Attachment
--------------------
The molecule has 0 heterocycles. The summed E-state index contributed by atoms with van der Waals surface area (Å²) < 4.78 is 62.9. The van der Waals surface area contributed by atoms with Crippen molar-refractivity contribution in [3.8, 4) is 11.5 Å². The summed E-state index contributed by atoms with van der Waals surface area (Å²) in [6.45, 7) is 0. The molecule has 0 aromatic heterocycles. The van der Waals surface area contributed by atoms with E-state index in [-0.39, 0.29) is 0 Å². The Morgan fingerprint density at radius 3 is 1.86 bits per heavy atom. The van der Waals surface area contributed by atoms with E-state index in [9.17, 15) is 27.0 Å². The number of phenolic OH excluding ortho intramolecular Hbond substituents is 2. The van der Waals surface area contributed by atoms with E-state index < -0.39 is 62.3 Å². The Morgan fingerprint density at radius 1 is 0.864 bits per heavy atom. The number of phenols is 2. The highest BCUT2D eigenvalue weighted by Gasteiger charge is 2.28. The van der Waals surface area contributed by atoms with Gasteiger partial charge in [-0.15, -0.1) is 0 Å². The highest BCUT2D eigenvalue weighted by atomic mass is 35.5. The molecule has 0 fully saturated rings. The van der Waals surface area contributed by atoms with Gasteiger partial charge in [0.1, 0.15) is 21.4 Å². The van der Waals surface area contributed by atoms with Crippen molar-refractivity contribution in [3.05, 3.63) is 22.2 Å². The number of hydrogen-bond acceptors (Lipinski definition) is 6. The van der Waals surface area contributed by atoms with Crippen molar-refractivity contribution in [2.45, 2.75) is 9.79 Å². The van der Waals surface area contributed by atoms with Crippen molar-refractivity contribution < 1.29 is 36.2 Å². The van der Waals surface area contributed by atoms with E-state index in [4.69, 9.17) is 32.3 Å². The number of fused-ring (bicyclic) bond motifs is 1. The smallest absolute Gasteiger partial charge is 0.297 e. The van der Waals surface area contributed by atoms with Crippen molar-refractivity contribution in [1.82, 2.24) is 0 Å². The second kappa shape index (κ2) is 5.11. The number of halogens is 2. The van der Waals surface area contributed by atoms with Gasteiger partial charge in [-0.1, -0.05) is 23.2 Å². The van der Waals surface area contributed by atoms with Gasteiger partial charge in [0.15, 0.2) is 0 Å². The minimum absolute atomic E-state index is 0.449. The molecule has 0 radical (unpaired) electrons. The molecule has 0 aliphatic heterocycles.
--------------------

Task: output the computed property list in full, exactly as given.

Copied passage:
The molecule has 0 heterocycles. The summed E-state index contributed by atoms with van der Waals surface area (Å²) < 4.78 is 62.9. The van der Waals surface area contributed by atoms with Crippen molar-refractivity contribution in [3.8, 4) is 11.5 Å². The summed E-state index contributed by atoms with van der Waals surface area (Å²) in [6.45, 7) is 0. The molecule has 0 aromatic heterocycles. The van der Waals surface area contributed by atoms with E-state index in [-0.39, 0.29) is 0 Å². The Morgan fingerprint density at radius 3 is 1.86 bits per heavy atom. The van der Waals surface area contributed by atoms with E-state index in [9.17, 15) is 27.0 Å². The number of phenolic OH excluding ortho intramolecular Hbond substituents is 2. The van der Waals surface area contributed by atoms with E-state index < -0.39 is 62.3 Å². The Morgan fingerprint density at radius 1 is 0.864 bits per heavy atom. The number of phenols is 2. The highest BCUT2D eigenvalue weighted by Gasteiger charge is 2.28. The van der Waals surface area contributed by atoms with Gasteiger partial charge in [-0.15, -0.1) is 0 Å². The highest BCUT2D eigenvalue weighted by atomic mass is 35.5. The molecule has 0 fully saturated rings. The van der Waals surface area contributed by atoms with Gasteiger partial charge in [0.1, 0.15) is 21.4 Å². The van der Waals surface area contributed by atoms with Crippen molar-refractivity contribution in [3.05, 3.63) is 22.2 Å². The number of hydrogen-bond acceptors (Lipinski definition) is 6. The van der Waals surface area contributed by atoms with Crippen molar-refractivity contribution in [2.45, 2.75) is 9.79 Å². The van der Waals surface area contributed by atoms with Crippen molar-refractivity contribution < 1.29 is 36.2 Å². The van der Waals surface area contributed by atoms with E-state index in [4.69, 9.17) is 32.3 Å². The number of fused-ring (bicyclic) bond motifs is 1. The smallest absolute Gasteiger partial charge is 0.297 e. The van der Waals surface area contributed by atoms with Crippen molar-refractivity contribution in [1.82, 2.24) is 0 Å². The second kappa shape index (κ2) is 5.11. The number of halogens is 2. The van der Waals surface area contributed by atoms with Gasteiger partial charge in [-0.1, -0.05) is 23.2 Å². The van der Waals surface area contributed by atoms with Gasteiger partial charge in [0.15, 0.2) is 0 Å². The minimum absolute atomic E-state index is 0.449. The molecule has 0 radical (unpaired) electrons. The molecule has 0 aliphatic heterocycles.